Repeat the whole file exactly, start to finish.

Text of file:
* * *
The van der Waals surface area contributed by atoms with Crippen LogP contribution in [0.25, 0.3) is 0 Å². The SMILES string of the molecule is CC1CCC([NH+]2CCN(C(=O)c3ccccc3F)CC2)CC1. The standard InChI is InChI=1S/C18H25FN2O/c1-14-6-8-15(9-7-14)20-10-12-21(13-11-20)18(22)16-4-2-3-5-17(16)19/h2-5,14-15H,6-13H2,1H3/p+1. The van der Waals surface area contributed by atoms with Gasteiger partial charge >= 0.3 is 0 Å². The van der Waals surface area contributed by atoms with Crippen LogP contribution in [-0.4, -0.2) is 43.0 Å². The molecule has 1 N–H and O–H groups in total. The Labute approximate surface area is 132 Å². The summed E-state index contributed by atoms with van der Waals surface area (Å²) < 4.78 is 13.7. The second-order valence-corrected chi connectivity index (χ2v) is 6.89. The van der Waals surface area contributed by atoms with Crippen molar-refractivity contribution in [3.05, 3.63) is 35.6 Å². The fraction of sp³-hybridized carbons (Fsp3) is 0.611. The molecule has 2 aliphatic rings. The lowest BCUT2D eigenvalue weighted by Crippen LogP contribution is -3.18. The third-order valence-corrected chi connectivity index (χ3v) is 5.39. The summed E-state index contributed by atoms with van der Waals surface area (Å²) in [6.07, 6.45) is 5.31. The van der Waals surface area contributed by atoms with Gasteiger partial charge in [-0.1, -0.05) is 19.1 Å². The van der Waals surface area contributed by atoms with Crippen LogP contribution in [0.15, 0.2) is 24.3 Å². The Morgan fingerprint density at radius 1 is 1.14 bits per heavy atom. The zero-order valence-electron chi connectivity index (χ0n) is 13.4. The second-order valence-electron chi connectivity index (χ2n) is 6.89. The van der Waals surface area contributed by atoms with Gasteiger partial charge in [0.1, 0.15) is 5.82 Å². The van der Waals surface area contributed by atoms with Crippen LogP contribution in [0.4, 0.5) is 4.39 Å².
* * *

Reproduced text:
The van der Waals surface area contributed by atoms with Crippen LogP contribution in [0.25, 0.3) is 0 Å². The SMILES string of the molecule is CC1CCC([NH+]2CCN(C(=O)c3ccccc3F)CC2)CC1. The standard InChI is InChI=1S/C18H25FN2O/c1-14-6-8-15(9-7-14)20-10-12-21(13-11-20)18(22)16-4-2-3-5-17(16)19/h2-5,14-15H,6-13H2,1H3/p+1. The van der Waals surface area contributed by atoms with Gasteiger partial charge >= 0.3 is 0 Å². The van der Waals surface area contributed by atoms with Crippen LogP contribution in [-0.4, -0.2) is 43.0 Å². The molecule has 1 N–H and O–H groups in total. The Labute approximate surface area is 132 Å². The summed E-state index contributed by atoms with van der Waals surface area (Å²) < 4.78 is 13.7. The second-order valence-corrected chi connectivity index (χ2v) is 6.89. The van der Waals surface area contributed by atoms with Crippen molar-refractivity contribution in [3.05, 3.63) is 35.6 Å². The fraction of sp³-hybridized carbons (Fsp3) is 0.611. The molecule has 2 aliphatic rings. The lowest BCUT2D eigenvalue weighted by Crippen LogP contribution is -3.18. The third-order valence-corrected chi connectivity index (χ3v) is 5.39. The summed E-state index contributed by atoms with van der Waals surface area (Å²) in [6.07, 6.45) is 5.31. The van der Waals surface area contributed by atoms with Gasteiger partial charge in [-0.1, -0.05) is 19.1 Å². The van der Waals surface area contributed by atoms with Crippen LogP contribution in [0.15, 0.2) is 24.3 Å². The Morgan fingerprint density at radius 1 is 1.14 bits per heavy atom. The zero-order valence-electron chi connectivity index (χ0n) is 13.4. The second-order valence-electron chi connectivity index (χ2n) is 6.89. The van der Waals surface area contributed by atoms with Gasteiger partial charge in [0.1, 0.15) is 5.82 Å². The van der Waals surface area contributed by atoms with Crippen LogP contribution in [0.4, 0.5) is 4.39 Å².